J. Holt, Waltın, near Liverpool. METEOROLOGICAL TABLE for August, 1793. Height of Fahrenheit's Thermometer. Height of Fahrenheit's Thermometer. Barom.) Weather

Barom.

Weather in. pts. in Aug. 1793.

io. pts.lin Aug. 1793.

20

Month.
So'cl.

Morn.
WD, of

Noon

I! o'ci.
Night.

8 ocl.
Morn.

Noon

u o'cl. Night.

o

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,01 fair

58

196 fair ,59 frain ,58 fair

30,12 fair

11

,13 fair

July

Aug. 27 59 61 56 29,95 rain

I 2 57 72 63 28 55 62 ,87 fair

13 64 79

59 29,87 rain 29 53

66
55 ,84

14 56 73 57 30 54 71 58 192

15

68 55 31 58 70 58 ,86 rain

16

58 68 56 58 72

1756 62 58

,46 rain
2 60
74 62

18
53
61

55 ,73 3 64 81 62 129,81 rain

19 53

68

54 30,03
4
60 76 59
,66 fair

20
52

69 55
59 72 63 88 rain

21

74

60 ,23
60
71
59 30,02 cloudy

22

59 ,15 7 57 68

55
,10 rain

23

72

55 29,93 rain 8 72 58 29.78

24 54 67 54 30,04 towery
59 71

64
,75

25 50

66

53
10 61
73 57
,76 fair

26
51 68

57 903
55 1 69

,6 130,02

W. CARY, Optician, No. 182, near Norfolk-Street, Strand. * For the observations made by our Journalist from June 19 till his return to Walton, see pp. 618.720 ; and in p. 620, read a fix quarters per acre." EDIT.

THE

56 5876 58

,10 fair

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Mr. URBAN, Oxford, Auz. 12.

it from their borders; who have, as far as in

in MAKOHE account given

them lay, extinguithed its glorious light, your lait (!p. 662. & and quenched its vivifying Aime from among

them.
T
feq.) of what passed at

“ It had become a problem with some, our Encania, on the

whether the superior comfirts and happiness memorable event of the

of modern times were not merely the rcsult installation of the new

of high civilization; whether the boasted reChancellor, is in genee finement of mandeis, and delicacy of fentiral pretty exact; I fhall only add, that m nt, which distinguish the present age, the fpirit of lovalty and regard for were not fufficient to account for its supervr eur happy Confiitution, in Church and display of the humane virtjes, and greater Stare, was so warmly and so generally security of life and property; and whether exprelled on this agreeable occasion, as Religion had any mare in procuring to us could not but afford a heart-felt plean these transcendent advantges. Or, if it sure to all that cordially love their King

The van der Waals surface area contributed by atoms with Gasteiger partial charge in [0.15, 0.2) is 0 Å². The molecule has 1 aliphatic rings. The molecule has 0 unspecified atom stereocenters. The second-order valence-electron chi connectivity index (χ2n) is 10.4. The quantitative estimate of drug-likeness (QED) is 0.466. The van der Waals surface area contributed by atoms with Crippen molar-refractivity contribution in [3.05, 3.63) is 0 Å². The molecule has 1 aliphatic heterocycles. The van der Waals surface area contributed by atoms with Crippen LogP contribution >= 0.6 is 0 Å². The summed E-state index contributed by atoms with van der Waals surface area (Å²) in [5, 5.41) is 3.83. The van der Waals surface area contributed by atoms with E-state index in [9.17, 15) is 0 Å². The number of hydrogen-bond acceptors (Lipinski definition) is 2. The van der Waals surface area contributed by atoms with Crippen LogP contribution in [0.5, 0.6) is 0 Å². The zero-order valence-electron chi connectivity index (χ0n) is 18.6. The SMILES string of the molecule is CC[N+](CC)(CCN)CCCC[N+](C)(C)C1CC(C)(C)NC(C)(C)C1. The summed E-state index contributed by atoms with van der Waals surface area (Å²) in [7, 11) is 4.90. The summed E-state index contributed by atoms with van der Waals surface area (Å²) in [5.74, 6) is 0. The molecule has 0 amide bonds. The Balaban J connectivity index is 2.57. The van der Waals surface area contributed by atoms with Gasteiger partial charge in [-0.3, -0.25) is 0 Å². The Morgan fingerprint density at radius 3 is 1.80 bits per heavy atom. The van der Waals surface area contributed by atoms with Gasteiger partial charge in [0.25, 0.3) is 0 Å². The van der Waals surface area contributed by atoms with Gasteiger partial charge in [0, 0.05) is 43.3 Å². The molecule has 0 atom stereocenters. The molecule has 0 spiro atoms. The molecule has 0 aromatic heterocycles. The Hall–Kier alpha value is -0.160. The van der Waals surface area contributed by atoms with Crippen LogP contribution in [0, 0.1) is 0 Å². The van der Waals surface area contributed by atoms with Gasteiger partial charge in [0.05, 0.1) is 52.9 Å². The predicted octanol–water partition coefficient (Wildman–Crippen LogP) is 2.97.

was allowed that, in the infancy of ratións, and Ceunery; and, in the public reci. Religion might be of fome ne, in superadding tations, our happy state was fo properly its imaginary terrors to the ohlervance of contrafted with the milery and horror's laws, and the practice of morals ; yet, wiven

there were eft.blishel, and had obtained a exhibited row in France, as must have made a fi cong impretiion on all prelent; of men, it was doubled whether Religion

general influeice in the habits and manners Dot less falutary for the younger part of

were then any longer neceffary ; whether a the aud ence than confolatory to their nation could not do as well or better wi. hout penerable feniors.

it; in hort, whether it were not an useless, And herein the Bihop of Dromore if not a noxious, incunbrance. very properly touk the lead, in his ini. “ Divine Providence hath allowed the ex. tiatory lermon; the conclusion of which periment to be made. It hnth permitted a made lo strong an impreilion on myself people, who boasted their superior poffeffion and some of my friends, that I shall of all those benefits, to be given up to the endeavour to give you, from our joint effect of their irreligion ad impiety. Ic recollection, what we can remember of bath held them up for an exam le, for a bis Lordth p's words.

warning to the woli, that all nations may

fee what the most polished people, in the Having obler ved at large how much the Chritiin religion had in proved the

most enligtit ned age, may immedia:ely be

come, when Religion is withirawn, and the spirit of love and kindness among men, truths of Chrif vanity denied or rejeted. &c. the Bithop thus proceeder:

“ From the highest iuprovements of po“ In a Christian country, where the doc- lished life, from the first line in the scale of trines of the Gospel are constantly taught, national refinement, they ar: inftantly fuok the most important truths, and the subliment and degrrled below the level of civilized morals, are lo generally known, even to the

We saw them but as yesterilay ex• lowest of the people, that we are scarcely celling in aits and fciences, cultivuling everv sensible of their value. Like the big bit of branch of learning, abounding with the comday, and the genial warmth of spuing, their forts, the elegances, the luxuries, of life ; benign influence. is univertally diffused ; yet great, flourishing, powerful. Wanton in is scarcely observed, or excites atten ion. To the r prosperity, they live their impous hands estimate them as we ougil, we thouid ex. against Ileaven: they rebel against God, and perience wliat we muit futter fiom their lofs. reject hic Son! What immediately do they